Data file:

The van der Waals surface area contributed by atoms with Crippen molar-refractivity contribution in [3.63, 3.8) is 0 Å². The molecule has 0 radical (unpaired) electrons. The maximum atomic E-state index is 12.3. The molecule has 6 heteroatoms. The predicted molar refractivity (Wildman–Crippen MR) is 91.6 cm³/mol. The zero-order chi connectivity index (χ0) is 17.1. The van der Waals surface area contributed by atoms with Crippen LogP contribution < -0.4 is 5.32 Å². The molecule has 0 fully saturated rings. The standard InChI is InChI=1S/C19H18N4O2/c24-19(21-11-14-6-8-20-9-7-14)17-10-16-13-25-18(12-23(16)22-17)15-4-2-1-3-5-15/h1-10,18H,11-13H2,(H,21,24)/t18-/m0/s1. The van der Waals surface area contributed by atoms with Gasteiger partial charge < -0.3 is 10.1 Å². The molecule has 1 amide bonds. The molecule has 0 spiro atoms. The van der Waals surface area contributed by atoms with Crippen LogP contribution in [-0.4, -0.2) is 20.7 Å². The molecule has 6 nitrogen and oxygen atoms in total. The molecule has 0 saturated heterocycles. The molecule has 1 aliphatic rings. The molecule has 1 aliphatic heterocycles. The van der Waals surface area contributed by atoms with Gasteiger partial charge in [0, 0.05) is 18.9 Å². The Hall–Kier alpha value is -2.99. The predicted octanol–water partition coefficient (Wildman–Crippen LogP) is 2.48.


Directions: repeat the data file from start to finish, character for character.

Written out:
The van der Waals surface area contributed by atoms with Crippen molar-refractivity contribution in [3.63, 3.8) is 0 Å². The molecule has 0 radical (unpaired) electrons. The maximum atomic E-state index is 12.3. The molecule has 6 heteroatoms. The predicted molar refractivity (Wildman–Crippen MR) is 91.6 cm³/mol. The zero-order chi connectivity index (χ0) is 17.1. The van der Waals surface area contributed by atoms with Crippen LogP contribution < -0.4 is 5.32 Å². The molecule has 0 fully saturated rings. The standard InChI is InChI=1S/C19H18N4O2/c24-19(21-11-14-6-8-20-9-7-14)17-10-16-13-25-18(12-23(16)22-17)15-4-2-1-3-5-15/h1-10,18H,11-13H2,(H,21,24)/t18-/m0/s1. The van der Waals surface area contributed by atoms with Gasteiger partial charge < -0.3 is 10.1 Å². The molecule has 1 amide bonds. The molecule has 0 spiro atoms. The van der Waals surface area contributed by atoms with Crippen LogP contribution in [-0.4, -0.2) is 20.7 Å². The molecule has 6 nitrogen and oxygen atoms in total. The molecule has 0 saturated heterocycles. The molecule has 1 aliphatic rings. The molecule has 1 aliphatic heterocycles. The van der Waals surface area contributed by atoms with Gasteiger partial charge in [0, 0.05) is 18.9 Å². The Hall–Kier alpha value is -2.99. The predicted octanol–water partition coefficient (Wildman–Crippen LogP) is 2.48.